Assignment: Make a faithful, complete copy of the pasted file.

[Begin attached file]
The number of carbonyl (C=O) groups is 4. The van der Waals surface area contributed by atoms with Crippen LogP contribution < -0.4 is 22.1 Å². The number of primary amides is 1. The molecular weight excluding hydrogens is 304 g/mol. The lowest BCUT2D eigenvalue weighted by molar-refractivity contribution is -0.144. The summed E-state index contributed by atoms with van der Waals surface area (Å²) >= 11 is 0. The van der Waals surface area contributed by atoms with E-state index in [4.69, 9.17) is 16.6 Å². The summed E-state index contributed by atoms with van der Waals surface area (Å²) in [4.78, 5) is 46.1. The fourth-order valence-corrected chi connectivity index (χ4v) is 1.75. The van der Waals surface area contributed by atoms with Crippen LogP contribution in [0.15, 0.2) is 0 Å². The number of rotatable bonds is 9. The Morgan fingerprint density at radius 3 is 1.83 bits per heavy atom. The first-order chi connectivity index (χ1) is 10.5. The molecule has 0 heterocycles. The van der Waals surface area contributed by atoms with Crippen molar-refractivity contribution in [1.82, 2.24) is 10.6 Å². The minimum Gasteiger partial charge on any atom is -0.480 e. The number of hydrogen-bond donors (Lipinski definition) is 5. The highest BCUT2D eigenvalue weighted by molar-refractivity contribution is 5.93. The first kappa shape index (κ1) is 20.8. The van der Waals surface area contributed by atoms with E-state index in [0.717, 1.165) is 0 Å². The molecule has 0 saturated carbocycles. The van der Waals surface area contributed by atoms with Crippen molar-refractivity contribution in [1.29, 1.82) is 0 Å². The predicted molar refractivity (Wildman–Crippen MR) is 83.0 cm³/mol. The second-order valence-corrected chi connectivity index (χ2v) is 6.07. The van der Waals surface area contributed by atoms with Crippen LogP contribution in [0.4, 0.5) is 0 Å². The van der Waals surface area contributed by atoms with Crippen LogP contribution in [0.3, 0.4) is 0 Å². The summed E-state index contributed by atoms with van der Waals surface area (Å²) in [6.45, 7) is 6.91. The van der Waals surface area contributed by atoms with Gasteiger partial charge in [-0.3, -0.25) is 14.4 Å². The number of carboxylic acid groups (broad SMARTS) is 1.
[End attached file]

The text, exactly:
The number of carbonyl (C=O) groups is 4. The van der Waals surface area contributed by atoms with Crippen LogP contribution < -0.4 is 22.1 Å². The number of primary amides is 1. The molecular weight excluding hydrogens is 304 g/mol. The lowest BCUT2D eigenvalue weighted by molar-refractivity contribution is -0.144. The summed E-state index contributed by atoms with van der Waals surface area (Å²) >= 11 is 0. The van der Waals surface area contributed by atoms with E-state index in [4.69, 9.17) is 16.6 Å². The summed E-state index contributed by atoms with van der Waals surface area (Å²) in [4.78, 5) is 46.1. The fourth-order valence-corrected chi connectivity index (χ4v) is 1.75. The van der Waals surface area contributed by atoms with Crippen LogP contribution in [0.15, 0.2) is 0 Å². The number of rotatable bonds is 9. The Morgan fingerprint density at radius 3 is 1.83 bits per heavy atom. The first-order chi connectivity index (χ1) is 10.5. The molecule has 0 heterocycles. The van der Waals surface area contributed by atoms with Crippen molar-refractivity contribution in [1.82, 2.24) is 10.6 Å². The minimum Gasteiger partial charge on any atom is -0.480 e. The number of hydrogen-bond donors (Lipinski definition) is 5. The highest BCUT2D eigenvalue weighted by molar-refractivity contribution is 5.93. The first kappa shape index (κ1) is 20.8. The van der Waals surface area contributed by atoms with E-state index in [0.717, 1.165) is 0 Å². The molecule has 0 saturated carbocycles. The van der Waals surface area contributed by atoms with Crippen molar-refractivity contribution in [1.29, 1.82) is 0 Å². The predicted molar refractivity (Wildman–Crippen MR) is 83.0 cm³/mol. The second-order valence-corrected chi connectivity index (χ2v) is 6.07. The van der Waals surface area contributed by atoms with Crippen LogP contribution in [0.4, 0.5) is 0 Å². The van der Waals surface area contributed by atoms with Crippen LogP contribution in [0.3, 0.4) is 0 Å². The summed E-state index contributed by atoms with van der Waals surface area (Å²) in [6.45, 7) is 6.91. The van der Waals surface area contributed by atoms with Gasteiger partial charge in [-0.3, -0.25) is 14.4 Å². The number of carboxylic acid groups (broad SMARTS) is 1.